We caught up with lead singer and keyboardist Hannah Hooper to talk about the new record, what it’s like to be in the one indie band signed to a major label that doesn’t seem to have anything resembling an image, and painting the album artwork for the band.I normally don’t like asking a question that bands get asked all the time, but you guys meeting in Crête is a little too interesting."I think that’s a lot of the reason that I look crazy sometimes." Since the L. What’s the one piece in your closet you can never part with? A.-based indie rock band’s formation in 2009, Hooper has not only helped craft its lush, anthemic sound (including hits such as 2011's "Colours" and "Tongue Tied") but has also emerged as a fashion force, delivering high-octane performances in her signature curve-hugging bodysuits. I think that being a little bit of a tomboy and being able to be a woman through that is really attractive. Although they hail from different corners of the world, the five members of the Los Angeles rock band were brought together by their love for music — and for one another.Love is a word that comes up a lot when trying to describe the band’s six-degrees-of-separation origin story and its anthemic, high-energy sound.He was like, “I’m gonna come and buy a painting from you” and I was stoked because I needed to pay rent.And he came by and was like, “Whoa I didn’t realize your work was so big.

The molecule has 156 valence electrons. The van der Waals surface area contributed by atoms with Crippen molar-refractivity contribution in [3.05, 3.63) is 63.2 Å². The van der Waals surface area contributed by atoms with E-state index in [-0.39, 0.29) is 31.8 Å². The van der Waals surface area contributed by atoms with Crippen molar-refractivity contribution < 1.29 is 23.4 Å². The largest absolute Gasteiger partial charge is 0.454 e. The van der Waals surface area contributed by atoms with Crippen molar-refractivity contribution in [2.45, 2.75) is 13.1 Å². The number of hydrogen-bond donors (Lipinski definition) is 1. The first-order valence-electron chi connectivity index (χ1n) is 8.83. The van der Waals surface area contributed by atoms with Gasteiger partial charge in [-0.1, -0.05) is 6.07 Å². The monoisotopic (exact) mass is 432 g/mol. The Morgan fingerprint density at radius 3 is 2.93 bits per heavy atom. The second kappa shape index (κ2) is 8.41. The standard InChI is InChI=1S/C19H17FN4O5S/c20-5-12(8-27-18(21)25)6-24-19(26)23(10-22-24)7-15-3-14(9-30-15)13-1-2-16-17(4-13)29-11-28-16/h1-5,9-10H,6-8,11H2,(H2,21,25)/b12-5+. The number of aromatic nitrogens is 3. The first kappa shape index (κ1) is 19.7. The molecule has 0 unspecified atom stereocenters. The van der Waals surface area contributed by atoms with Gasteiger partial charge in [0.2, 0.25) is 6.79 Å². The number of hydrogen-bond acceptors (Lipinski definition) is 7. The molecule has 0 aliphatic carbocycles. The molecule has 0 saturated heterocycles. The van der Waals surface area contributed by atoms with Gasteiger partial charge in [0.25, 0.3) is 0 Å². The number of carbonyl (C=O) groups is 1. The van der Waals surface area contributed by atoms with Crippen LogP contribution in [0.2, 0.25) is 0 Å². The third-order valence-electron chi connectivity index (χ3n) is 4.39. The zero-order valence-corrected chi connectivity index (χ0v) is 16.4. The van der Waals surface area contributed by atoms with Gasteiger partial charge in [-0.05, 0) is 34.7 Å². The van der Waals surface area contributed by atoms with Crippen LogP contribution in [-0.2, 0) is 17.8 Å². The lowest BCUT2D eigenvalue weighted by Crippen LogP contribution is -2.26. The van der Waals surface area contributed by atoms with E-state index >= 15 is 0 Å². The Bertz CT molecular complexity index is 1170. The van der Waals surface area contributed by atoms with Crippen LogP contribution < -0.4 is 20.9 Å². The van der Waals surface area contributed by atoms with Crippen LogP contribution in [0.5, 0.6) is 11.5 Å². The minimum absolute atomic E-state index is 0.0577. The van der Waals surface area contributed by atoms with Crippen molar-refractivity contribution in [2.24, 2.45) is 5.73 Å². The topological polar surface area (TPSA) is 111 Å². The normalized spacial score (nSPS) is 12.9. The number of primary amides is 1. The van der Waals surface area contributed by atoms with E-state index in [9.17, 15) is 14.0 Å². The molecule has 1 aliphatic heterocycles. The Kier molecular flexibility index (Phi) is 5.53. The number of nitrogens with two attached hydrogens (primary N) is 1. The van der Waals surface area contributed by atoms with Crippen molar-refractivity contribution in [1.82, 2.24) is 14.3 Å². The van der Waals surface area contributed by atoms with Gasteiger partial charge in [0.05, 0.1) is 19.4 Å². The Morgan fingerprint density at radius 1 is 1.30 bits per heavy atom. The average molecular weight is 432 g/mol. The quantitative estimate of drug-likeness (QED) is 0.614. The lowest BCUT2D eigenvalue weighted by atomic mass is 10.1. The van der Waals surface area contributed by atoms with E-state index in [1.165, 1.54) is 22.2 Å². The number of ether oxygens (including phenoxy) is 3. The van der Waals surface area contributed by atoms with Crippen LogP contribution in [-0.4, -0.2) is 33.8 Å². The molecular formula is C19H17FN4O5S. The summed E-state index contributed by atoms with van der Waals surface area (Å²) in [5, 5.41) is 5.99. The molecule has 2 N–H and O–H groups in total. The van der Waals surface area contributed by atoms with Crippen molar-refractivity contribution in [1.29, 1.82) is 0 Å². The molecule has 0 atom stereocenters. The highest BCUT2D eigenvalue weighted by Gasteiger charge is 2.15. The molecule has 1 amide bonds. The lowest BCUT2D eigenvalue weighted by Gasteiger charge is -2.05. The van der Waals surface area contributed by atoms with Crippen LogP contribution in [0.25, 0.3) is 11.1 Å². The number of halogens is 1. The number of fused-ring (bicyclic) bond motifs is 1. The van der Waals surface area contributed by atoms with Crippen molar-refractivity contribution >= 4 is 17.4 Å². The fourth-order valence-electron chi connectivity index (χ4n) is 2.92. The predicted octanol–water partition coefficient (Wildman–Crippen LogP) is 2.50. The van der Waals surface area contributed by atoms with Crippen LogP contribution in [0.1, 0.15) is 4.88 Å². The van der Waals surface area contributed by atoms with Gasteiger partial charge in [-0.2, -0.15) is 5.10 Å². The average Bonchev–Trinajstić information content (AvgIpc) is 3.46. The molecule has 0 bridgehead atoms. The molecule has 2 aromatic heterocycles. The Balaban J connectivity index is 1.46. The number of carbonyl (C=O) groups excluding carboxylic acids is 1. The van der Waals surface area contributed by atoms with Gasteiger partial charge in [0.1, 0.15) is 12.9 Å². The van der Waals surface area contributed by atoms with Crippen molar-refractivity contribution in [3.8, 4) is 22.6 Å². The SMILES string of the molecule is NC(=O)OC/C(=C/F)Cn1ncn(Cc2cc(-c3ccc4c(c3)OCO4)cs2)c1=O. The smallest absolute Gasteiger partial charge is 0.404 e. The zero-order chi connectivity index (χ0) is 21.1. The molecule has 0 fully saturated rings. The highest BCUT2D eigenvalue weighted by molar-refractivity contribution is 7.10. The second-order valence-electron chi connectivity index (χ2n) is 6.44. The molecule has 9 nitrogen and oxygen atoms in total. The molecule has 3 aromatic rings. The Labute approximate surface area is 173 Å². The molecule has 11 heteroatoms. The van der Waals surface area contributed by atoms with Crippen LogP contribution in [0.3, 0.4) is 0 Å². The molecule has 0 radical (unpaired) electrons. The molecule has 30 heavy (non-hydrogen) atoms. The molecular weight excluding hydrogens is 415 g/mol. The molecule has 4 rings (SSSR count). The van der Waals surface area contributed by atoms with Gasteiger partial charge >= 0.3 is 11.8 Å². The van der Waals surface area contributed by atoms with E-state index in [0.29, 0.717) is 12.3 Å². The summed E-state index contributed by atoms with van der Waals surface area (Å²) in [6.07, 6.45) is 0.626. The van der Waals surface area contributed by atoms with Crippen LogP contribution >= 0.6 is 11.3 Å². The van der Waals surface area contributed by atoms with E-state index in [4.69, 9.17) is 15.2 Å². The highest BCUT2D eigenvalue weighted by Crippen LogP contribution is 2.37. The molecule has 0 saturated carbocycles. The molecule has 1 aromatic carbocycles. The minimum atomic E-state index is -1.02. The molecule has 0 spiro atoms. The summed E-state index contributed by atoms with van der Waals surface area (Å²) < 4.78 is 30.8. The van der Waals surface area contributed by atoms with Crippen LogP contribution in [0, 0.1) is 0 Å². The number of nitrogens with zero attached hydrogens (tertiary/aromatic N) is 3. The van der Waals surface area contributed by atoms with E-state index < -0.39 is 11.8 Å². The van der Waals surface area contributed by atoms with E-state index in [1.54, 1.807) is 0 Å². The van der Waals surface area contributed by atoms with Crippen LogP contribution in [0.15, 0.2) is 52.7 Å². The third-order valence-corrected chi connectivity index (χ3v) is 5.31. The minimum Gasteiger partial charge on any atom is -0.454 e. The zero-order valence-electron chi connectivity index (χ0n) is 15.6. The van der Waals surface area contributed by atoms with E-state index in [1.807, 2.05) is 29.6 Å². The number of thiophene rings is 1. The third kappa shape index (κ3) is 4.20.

Hannah Hooper and Christian Zucconi, two of its founding members, had a child together.
“I was having a tough time in New York, working shitty jobs and feeling depressed.
This seemed like a good way to get out of that and hang out with Hannah, who’s so cool and made me laugh like no other person I’d met.” Drained by the sleepless journey to Crete, the duo met Wessen on the first day.
Soon after, his longtime friend from Los Angeles, Ryan Rabin, arrived in Crete, as did London-born Sean Gadd, originally in Greece to visit his best friend, who had also been invited to the artists’ colony.
Every Friday, the members of the commune would share their art — Hooper, her paintings, and the guys, their songs which they played on an acoustic guitar they passed around.